WASHINGTON, April 30, 2015 /PRNewswire/ -- A patron of the retail chain USA Discounters, now known as USA Living, filed a class action lawsuit this week in District of Columbia Superior Court alleging that the company's high-interest loans on high-cost furniture and electronics violate usury laws and laws prohibiting unfair and deceptive sales practices. USA Discounters has locations in Washington, D.C. and in close proximity to each of the country's 11 largest military bases and targets government employees and military members as its primary customers.
The class action lawsuit was filed by Demera Gaskins as a counterclaim in a small claims matter that USA Discounters had initiated against Ms. Gaskins in an attempt to collect on purchases she made at its D.C. store. In her class action counterclaim, Ms. Gaskins alleges that USA Discounters' massive mark-ups on furniture and electronics are actually hidden interest charges designed to evade usury laws limiting high-interest loans. For example, the pleading alleges that the washing machine USA Discounters sold to Ms. Gaskins for $999, retailed for $550—a mark-up of almost double. The claim alleges that this sales price markup is actually a finance charge in disguise, and also violates D.C.'s Consumer Protection Procedures Act.
Jeffrey Kaliel, a partner with Tycko & Zavareei LLP and one of the counsel representing Ms. Gaskins, stated, "The company's practices are shocking—even more so since they target our nation's military members and government employees. A young soldier or marine walks into a USA Discounters store to buy a laptop computer worth $600, and he walks out owing $3,000 to the company, most of which is made of mark-ups, credit insurance, and extended warranties that pad the company's pockets."
The counterclaim also alleges that on top of these huge hidden finance charges, USA Discounters' loans are, as a matter of corporate policy, routinely larded with large fees for virtually useless credit insurance and warranties—the cost of which mostly represent kickbacks to the company. The fees for credit insurance and warranties can add as much as 50% to the cost of the already-marked-up goods. The counterclaim alleges the deceptive sale of expensive credit insurance to consumers without their consent, and without disclosing to consumers that USA Discounters receives the vast majority of premiums on those policies as a "commission."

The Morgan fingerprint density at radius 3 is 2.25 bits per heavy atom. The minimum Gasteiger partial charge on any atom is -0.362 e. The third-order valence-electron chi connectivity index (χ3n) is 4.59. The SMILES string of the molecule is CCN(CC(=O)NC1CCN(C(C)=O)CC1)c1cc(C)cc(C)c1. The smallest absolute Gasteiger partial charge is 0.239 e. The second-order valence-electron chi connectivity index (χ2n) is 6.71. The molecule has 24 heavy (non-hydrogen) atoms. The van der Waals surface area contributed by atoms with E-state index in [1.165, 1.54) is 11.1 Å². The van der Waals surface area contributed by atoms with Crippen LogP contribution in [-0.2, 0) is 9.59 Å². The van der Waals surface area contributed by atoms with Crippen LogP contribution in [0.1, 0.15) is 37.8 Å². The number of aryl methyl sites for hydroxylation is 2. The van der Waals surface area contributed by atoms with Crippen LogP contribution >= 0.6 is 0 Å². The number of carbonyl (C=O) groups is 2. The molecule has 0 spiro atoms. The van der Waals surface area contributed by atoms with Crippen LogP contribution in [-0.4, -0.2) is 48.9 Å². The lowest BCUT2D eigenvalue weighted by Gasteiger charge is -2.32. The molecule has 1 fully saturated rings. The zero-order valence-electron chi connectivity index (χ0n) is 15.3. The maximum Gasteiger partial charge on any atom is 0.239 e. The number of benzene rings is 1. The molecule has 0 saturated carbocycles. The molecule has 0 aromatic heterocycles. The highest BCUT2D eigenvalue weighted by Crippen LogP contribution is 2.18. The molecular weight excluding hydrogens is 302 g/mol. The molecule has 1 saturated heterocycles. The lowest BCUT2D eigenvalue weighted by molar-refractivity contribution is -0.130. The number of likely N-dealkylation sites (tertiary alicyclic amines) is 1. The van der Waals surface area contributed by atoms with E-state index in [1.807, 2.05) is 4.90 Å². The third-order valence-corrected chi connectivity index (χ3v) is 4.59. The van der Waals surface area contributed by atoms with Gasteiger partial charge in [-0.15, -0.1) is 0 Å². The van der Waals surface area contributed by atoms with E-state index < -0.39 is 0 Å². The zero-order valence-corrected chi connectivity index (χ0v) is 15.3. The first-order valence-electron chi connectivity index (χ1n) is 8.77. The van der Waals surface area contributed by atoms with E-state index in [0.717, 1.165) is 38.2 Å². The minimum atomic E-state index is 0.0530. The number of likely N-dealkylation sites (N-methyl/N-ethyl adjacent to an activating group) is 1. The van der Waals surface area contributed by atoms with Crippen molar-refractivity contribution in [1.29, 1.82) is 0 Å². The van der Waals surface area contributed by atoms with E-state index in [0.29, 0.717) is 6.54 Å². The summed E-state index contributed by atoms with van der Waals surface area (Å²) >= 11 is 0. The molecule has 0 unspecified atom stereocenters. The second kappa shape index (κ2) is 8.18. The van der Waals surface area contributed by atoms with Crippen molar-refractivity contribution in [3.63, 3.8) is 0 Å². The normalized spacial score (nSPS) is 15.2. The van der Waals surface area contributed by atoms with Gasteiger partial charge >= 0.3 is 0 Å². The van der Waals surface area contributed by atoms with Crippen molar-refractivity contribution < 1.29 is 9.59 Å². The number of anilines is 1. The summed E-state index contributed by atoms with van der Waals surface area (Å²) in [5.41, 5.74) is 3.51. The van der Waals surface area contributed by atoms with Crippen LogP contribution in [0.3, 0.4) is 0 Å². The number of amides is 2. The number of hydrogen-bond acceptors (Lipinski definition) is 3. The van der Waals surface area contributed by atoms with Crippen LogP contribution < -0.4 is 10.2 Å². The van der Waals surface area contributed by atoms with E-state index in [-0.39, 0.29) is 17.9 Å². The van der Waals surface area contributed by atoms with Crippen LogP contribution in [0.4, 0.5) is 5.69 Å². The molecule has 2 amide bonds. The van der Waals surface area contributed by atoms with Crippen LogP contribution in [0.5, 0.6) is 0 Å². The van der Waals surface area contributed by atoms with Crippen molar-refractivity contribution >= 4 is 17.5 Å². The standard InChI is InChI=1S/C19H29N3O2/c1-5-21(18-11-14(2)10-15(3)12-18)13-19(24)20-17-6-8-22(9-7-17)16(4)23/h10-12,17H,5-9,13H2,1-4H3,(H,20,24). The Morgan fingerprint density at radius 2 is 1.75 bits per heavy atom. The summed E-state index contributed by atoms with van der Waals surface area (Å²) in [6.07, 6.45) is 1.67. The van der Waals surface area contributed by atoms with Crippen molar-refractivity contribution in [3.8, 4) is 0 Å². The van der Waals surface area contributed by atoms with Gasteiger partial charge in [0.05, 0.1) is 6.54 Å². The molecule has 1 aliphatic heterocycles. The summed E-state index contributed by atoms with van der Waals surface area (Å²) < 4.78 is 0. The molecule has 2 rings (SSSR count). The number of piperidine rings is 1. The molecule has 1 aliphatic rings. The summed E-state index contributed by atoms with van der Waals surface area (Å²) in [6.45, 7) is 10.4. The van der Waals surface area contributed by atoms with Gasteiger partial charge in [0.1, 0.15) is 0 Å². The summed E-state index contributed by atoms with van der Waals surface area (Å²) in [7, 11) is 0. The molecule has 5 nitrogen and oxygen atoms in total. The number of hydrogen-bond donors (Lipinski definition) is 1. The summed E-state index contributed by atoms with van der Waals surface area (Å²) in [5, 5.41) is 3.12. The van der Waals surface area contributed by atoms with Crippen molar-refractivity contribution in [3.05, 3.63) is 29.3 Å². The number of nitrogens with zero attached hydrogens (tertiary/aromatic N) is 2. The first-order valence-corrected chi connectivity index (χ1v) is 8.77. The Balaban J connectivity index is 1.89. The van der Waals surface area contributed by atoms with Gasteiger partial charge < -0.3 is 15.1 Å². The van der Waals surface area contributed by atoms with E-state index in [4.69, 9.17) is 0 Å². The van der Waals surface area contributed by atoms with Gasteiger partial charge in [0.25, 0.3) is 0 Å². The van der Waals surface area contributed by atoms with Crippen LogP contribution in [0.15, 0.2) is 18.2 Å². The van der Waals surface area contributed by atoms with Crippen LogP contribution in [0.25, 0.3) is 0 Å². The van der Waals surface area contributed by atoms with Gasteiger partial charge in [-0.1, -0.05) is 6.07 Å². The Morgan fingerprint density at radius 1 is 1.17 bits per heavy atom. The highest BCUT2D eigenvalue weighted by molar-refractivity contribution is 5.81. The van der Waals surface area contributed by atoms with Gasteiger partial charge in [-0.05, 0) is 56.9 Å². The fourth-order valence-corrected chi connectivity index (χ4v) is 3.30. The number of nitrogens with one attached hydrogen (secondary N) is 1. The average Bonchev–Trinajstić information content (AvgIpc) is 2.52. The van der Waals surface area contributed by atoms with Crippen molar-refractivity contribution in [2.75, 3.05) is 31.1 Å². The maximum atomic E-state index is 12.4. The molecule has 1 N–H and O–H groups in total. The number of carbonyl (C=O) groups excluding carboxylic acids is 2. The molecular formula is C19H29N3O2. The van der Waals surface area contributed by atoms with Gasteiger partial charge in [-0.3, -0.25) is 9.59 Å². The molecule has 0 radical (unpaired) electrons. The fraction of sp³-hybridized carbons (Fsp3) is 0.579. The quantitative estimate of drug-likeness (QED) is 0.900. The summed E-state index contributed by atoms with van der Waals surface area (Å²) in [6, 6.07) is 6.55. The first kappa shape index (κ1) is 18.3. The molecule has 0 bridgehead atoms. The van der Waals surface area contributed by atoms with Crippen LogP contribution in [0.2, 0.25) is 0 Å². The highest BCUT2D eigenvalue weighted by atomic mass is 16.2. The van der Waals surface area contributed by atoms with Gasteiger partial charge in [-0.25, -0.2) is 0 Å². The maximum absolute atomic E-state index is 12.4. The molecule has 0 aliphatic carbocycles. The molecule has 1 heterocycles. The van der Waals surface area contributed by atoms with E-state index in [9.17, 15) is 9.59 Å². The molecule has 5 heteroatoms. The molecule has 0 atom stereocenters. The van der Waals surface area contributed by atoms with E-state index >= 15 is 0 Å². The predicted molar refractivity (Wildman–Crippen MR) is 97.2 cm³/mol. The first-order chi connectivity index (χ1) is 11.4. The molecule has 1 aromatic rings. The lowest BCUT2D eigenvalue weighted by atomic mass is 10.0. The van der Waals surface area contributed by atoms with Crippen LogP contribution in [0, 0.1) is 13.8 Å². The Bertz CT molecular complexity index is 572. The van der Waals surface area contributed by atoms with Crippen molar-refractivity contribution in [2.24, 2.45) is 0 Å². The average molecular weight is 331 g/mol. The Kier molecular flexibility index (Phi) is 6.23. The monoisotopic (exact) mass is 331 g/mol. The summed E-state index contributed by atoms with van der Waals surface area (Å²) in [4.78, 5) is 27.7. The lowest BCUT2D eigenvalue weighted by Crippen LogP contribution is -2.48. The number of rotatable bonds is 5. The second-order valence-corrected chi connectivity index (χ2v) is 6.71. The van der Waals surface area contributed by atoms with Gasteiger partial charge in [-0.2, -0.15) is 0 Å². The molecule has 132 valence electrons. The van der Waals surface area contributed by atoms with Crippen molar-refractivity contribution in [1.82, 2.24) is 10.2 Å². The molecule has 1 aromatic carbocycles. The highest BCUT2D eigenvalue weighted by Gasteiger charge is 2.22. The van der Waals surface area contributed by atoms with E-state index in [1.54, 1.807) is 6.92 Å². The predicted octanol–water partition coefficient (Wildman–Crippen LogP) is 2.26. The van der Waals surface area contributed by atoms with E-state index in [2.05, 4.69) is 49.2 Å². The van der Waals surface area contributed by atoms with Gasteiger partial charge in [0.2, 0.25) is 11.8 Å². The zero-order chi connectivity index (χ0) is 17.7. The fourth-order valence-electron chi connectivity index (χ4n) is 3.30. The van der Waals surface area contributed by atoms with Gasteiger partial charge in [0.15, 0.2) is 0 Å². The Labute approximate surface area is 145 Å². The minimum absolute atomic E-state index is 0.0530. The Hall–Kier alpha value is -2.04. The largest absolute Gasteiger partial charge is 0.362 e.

Ms. Gaskins also complains of costly and useless warranty products on sales without a consumer's informed consent—and alleges that USA Discounters repeatedly sold "extended warranty" products on items already covered by manufacturer's warranties. Indeed, counsel for Ms. Gaskins reviewed the 70 debt collection lawsuits filed by USA Discounters in D.C. Superior Court in 2014. A staggering 84% of the contracts at issue in those cases featured charges for supposed "optional" credit insurance and 90% included charges for "optional" warranties.
"USA Discounters preys on the poorest and most economically vulnerable members of our community. Its unfair sales and aggressive debt collection practices can have a devastating impact on families living in poverty," remarked Heather Latino, an attorney with the Legal Aid Society of the District of Columbia who also represents Ms. Gaskins. "The money that USA Discounters pockets because of its usurious and unfair practices, is money that would otherwise go to housing, feeding, and caring for struggling individuals and families."
Ms. Gaskins seeks to represent all individuals who had similar experiences at USA Discounters. Legal Aid and Tycko & Zavareei are representing Gaskins, and urge consumers, including military members and government employees, who made purchases at USA Discounters to learn more about their legal rights. For additional inquiries, please contact Jeffrey Kaliel (Tycko & Zavareei LLP) at 202-973-0900.
SOURCE Tycko & Zavareei LLP